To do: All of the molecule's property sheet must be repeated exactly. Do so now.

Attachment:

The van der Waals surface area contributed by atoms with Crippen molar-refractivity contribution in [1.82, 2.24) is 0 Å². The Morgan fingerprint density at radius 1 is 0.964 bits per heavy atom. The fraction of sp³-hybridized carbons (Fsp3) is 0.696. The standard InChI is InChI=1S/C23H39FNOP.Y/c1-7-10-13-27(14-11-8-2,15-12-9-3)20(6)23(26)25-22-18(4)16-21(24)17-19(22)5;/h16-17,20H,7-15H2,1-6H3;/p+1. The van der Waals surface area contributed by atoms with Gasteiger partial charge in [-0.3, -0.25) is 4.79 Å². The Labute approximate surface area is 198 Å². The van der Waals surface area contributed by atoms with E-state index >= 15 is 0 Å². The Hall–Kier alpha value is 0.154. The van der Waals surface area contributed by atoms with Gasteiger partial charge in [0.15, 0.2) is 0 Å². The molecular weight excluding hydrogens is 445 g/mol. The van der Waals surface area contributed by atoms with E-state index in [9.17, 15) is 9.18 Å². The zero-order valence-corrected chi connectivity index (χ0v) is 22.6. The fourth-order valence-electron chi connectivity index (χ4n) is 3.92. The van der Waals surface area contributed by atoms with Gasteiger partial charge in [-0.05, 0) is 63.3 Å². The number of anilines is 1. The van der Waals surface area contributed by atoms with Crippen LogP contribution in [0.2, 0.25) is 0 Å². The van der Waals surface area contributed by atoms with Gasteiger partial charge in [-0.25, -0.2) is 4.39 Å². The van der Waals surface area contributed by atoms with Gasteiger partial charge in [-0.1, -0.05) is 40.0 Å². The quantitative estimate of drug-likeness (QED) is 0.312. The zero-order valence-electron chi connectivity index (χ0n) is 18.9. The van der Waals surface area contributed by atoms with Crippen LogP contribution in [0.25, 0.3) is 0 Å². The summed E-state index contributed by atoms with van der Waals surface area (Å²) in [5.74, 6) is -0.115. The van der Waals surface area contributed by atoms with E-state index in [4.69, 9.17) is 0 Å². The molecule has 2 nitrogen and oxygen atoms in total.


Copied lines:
The van der Waals surface area contributed by atoms with Crippen molar-refractivity contribution in [1.82, 2.24) is 0 Å². The Morgan fingerprint density at radius 1 is 0.964 bits per heavy atom. The fraction of sp³-hybridized carbons (Fsp3) is 0.696. The standard InChI is InChI=1S/C23H39FNOP.Y/c1-7-10-13-27(14-11-8-2,15-12-9-3)20(6)23(26)25-22-18(4)16-21(24)17-19(22)5;/h16-17,20H,7-15H2,1-6H3;/p+1. The van der Waals surface area contributed by atoms with Gasteiger partial charge in [-0.3, -0.25) is 4.79 Å². The Labute approximate surface area is 198 Å². The van der Waals surface area contributed by atoms with E-state index >= 15 is 0 Å². The Hall–Kier alpha value is 0.154. The van der Waals surface area contributed by atoms with Gasteiger partial charge in [0.15, 0.2) is 0 Å². The molecular weight excluding hydrogens is 445 g/mol. The van der Waals surface area contributed by atoms with E-state index in [9.17, 15) is 9.18 Å². The zero-order valence-corrected chi connectivity index (χ0v) is 22.6. The fourth-order valence-electron chi connectivity index (χ4n) is 3.92. The van der Waals surface area contributed by atoms with Gasteiger partial charge in [-0.05, 0) is 63.3 Å². The number of anilines is 1. The van der Waals surface area contributed by atoms with Crippen LogP contribution in [0.2, 0.25) is 0 Å². The van der Waals surface area contributed by atoms with Gasteiger partial charge in [-0.25, -0.2) is 4.39 Å². The van der Waals surface area contributed by atoms with Gasteiger partial charge in [-0.1, -0.05) is 40.0 Å². The quantitative estimate of drug-likeness (QED) is 0.312. The zero-order valence-electron chi connectivity index (χ0n) is 18.9. The van der Waals surface area contributed by atoms with Crippen LogP contribution in [0.25, 0.3) is 0 Å². The summed E-state index contributed by atoms with van der Waals surface area (Å²) in [5.74, 6) is -0.115. The van der Waals surface area contributed by atoms with E-state index in [4.69, 9.17) is 0 Å². The molecule has 2 nitrogen and oxygen atoms in total.